Earlier this month the Government launched the Delivering E-procurement initiative in an effort to speed up the technology's introduction in local government.
The project will provide e-procurement support and guidance to the 388 councils in England and share best practice with their Scottish and Welsh counterparts.
A structured framework will be used to help to plan implementation and identify key elements of the e-procurement process, which is expected to reduce costs, help to drive the UK's e-government agenda and help councils to meet the Government's 2005 deadline for electronic delivery of services.
The initiative follows recent calls for the public sector to speed up the purchasing process, specifically for IT products. The tendering process for large local authority contracts can take up to a year, which could prove a frustrating drag on public sector attempts to meet the 2005 deadline. The national e-procurement strategy, however, is likely to cover everything from PCs to pencils.
Industry experts have given a cautious welcome to the scheme, while pointing out the Government's limited success in delivering e-procurement so far. James Roper, chief executive of industry body the Interactive Media in Retail Group, said, "I would love to see the Government do something. There has been a lot of noise about e-procurement, but what has been delivered?"
One of the main challenges will be dealing with the constantly changing e-commerce environment. "The culture of government is struggling in the rapidly evolving domain of technology-enabled commerce," Roper said.
A spokesman for the Office of Government Commerce, which is the centre of excellence for public sector procurement, acknowledged that developing large-scale e-procurement projects can take time. "Progress is being made in implementing e-procurement - it will take time but it is only one part of the solution," he said. The way the Government looks at major procurement projects and breaks them down into smaller, more manageable, parts could also be a key factor, the spokesman added.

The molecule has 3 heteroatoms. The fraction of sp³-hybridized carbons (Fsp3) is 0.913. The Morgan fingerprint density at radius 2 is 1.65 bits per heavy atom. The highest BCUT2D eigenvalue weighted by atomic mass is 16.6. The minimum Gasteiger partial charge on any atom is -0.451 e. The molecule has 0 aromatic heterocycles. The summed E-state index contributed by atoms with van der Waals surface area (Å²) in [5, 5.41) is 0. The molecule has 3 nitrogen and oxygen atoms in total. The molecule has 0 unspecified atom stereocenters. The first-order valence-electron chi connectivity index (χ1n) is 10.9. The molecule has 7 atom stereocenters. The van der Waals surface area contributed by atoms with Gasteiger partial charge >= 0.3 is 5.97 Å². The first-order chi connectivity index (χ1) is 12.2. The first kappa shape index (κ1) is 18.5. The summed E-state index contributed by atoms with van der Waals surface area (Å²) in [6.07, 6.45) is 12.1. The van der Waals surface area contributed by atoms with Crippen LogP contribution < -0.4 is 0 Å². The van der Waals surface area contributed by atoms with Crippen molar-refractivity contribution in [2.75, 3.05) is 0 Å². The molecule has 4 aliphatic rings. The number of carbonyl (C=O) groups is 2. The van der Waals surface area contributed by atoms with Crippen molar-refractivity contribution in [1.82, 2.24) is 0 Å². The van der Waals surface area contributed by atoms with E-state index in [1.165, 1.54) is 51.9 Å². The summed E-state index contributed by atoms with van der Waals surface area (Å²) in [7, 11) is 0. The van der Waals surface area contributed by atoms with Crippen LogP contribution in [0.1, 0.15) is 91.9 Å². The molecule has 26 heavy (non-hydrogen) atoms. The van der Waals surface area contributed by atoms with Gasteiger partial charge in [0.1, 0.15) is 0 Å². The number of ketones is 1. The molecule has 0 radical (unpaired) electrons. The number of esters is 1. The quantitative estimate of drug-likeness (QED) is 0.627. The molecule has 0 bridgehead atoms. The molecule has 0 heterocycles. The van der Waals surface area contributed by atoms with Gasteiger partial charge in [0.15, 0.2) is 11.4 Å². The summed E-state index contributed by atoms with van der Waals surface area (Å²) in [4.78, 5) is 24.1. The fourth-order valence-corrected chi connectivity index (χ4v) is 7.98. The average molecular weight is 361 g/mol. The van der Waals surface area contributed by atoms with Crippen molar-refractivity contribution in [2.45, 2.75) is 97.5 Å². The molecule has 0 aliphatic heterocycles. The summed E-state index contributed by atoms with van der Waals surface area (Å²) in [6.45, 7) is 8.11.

If, however, the Government does succeed in implementing a national procurement strategy for local authorities the financial rewards for councils could be massive. With 1.8 million employees and an annual spend on bought-in goods and services of £25bn, the buying power of local government is immense.
Figures from the Improvement and Development Agency suggest that e-procurement could lead to an 8% reduction in the price of goods and services, while freeing up staff to work on other, more valuable tasks. The agency estimates that savings could cut council officers' time and transaction costs by up to 70%.
However, the success of the e-procurement strategy depends on the co-operation of the private sector - local government's suppliers. The private sector is no stranger to e-procurement, so local government officials are keen to tap the corporate world's knowledge. Even the strategy itself is being project-managed by IT best-practice organisation Buy IT.
The list of private sector companies that have used e-procurement includes big players, such as Littlewoods, Guinness, Rolls-Royce, Halifax Bank of Scotland and Cable & Wireless.
Caroline Stanger, head of modernisation at Cambridgeshire County Council and chairperson of the national e-procurement project, highlighted the role that the private sector will play in the strategy. "I don't think that we can implement anything like this without the support of the private sector. We need to work in partnership both with e-procurement suppliers and our existing suppliers," she said.